The disturbed square-wave (yellow) is expected, we are only interested in the sine-wave on the output.

For a more detailed information about resonator circuits, please have a look here:

Switched version:

Using a switched version to drive the oscillator circuit shows a cleaner square-wave and gives a bit more amplification (39.5 peak-to-peak):

Switched Driver with higher voltage

If you want to drive the oscillator with higher voltage to get a even higher output voltage you can use a circuit like this:

Be aware of too high voltage which is unsafe to use!
(48V GND-to-peak might be a maximum you want to use on your body)

General Information about oscillator circuits:

Find general information and formulas about oscillator circuits:
Frequency calculator:


The receiver needs to pick-up the signal. For this we need to filter, amplify and clean (threshold) the signal. The circuit is using two envelope followers to smooth out the signal and to avoid breaks in the bits.
Make sure to isolate the electrode to avoid resistive coupling, we only want to couple capacitively.


The complete receiver circuit looks like this:

We are using a Rail-to-Rail, Single-supply op-amp: MCP6292


Reading Data from an Arduino (or similar)

Connecting data output to a device directly may change the earth-ground coupling of the circuit and therefore the sensitivity of the receiver.
In order to read data from the receiver we are using an opto-coupler to decouple the grounds:

e.g.: reading data-output with an Arduino connected via USB to a computer adds a big capacitive-plate to the circuit. If the computer is connected to earth-ground (connected charger) the circuit directly grounds to earth and therefore changes its behavior (usually it becomes more sensitive)

The opto-coupler may be skipped when reading data-output directly with a micro-controller (e.g. Attiny).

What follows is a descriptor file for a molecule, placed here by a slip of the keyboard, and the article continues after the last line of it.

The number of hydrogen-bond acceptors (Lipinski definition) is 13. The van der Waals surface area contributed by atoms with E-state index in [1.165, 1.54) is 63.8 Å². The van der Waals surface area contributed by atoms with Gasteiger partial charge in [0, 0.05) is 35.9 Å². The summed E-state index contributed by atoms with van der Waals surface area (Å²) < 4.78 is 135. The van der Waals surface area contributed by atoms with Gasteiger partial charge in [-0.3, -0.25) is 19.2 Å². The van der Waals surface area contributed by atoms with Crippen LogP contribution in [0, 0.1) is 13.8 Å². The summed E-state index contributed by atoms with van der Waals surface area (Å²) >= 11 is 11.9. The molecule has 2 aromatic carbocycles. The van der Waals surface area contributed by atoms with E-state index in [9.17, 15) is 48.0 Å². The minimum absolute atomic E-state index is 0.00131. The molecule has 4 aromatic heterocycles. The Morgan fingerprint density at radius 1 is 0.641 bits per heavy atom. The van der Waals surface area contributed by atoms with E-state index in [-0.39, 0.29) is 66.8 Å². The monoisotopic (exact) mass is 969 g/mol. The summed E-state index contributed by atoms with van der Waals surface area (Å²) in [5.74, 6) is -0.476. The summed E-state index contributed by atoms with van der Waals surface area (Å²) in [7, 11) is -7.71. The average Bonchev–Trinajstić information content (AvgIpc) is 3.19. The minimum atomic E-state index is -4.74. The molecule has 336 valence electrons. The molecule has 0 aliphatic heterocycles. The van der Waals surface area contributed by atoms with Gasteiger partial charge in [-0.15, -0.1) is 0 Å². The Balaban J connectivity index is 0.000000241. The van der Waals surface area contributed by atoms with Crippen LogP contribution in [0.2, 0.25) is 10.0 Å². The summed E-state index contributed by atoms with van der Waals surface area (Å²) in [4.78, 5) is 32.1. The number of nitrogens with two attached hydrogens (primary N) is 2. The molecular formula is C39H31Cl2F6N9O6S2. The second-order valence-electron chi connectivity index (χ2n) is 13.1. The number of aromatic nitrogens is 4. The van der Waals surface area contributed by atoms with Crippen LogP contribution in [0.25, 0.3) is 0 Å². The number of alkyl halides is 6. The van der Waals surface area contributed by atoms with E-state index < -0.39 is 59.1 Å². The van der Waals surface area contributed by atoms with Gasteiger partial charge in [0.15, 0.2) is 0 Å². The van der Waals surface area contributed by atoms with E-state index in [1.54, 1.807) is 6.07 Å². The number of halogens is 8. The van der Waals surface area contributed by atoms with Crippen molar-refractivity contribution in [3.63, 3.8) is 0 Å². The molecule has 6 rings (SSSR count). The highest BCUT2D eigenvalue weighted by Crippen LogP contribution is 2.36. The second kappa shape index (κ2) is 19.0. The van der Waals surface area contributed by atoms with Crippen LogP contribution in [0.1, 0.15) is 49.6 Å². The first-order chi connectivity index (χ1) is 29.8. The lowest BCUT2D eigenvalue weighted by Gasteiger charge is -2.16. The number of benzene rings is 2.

In any way, decoupling the receiver circuit i a good idea.
(take care if you want to measure the circuit itself to use the correct ground)

Encoding Data

Data is encoded using On-Off-Keying (OOK) where a Logic 1 turns the carrier-wave on and a Logic 0 turns the carrier-wave off. For the workshop we are using a period of 200 microseconds for one bit. Using a carrier frequency of 333kHz a logic 1 contains ~66 cycles of the carrier wave, enough time to be sure we got a high-bit. This allows a data-rate of about 5000 bit per seconds. To identify the start of incoming data we send a 8-bit preamble in the form of 10101010. Only when this preamble is detected the decoder accepts bits as data.

We are using a simple serial protocol to transmit the data similar to RS232 with one parity-bit and one stop-bit. (In another version of this project the timings and protocol could be aligned to RS232 to spare the use of a hand-written decoder/encoder.)

Manchester Encoding would be another strategy. This would allow transmitting the data-clock, the receiver would not need to know the exact timing of the data.


Decoding strategy is like follows:
The decoder starts with being in preamble-mode. Only if a preamble was detected the decoder accepts data in data-mode.
Whenever the decoder detects a rising-edge on its input-pin a logic 1-bit is detected and pushed into either preamble-data or data. It also starts a timer with a short offset for the next expected bit. When the timer is executed a ~300 micro seconds later we can read the next bit (0 or 1) on the input pin and start another timer with exactly 200 microseconds. If the incoming bit was a 0-bit and the next bit is a 1-bit, the rising-edge will happen before the next timer-interrupt and starting over the procedure. If the next bit would be the same as the last bit, the timer would fire after 200 microseconds to read the next bit.
This strategy avoids timing-shifts, as it re-calibrates the timing every time a high-bit is detected. Slight shifts in timing may happen if the same-bit value is transmitted more often.
This could be fixed by using Manchester encoding.

Please find the kicad-project, code for a attiny-transmitter and an Arduino-recevier here:

i.n.g.o. generator

A generator for the meaning of i.n.g.o.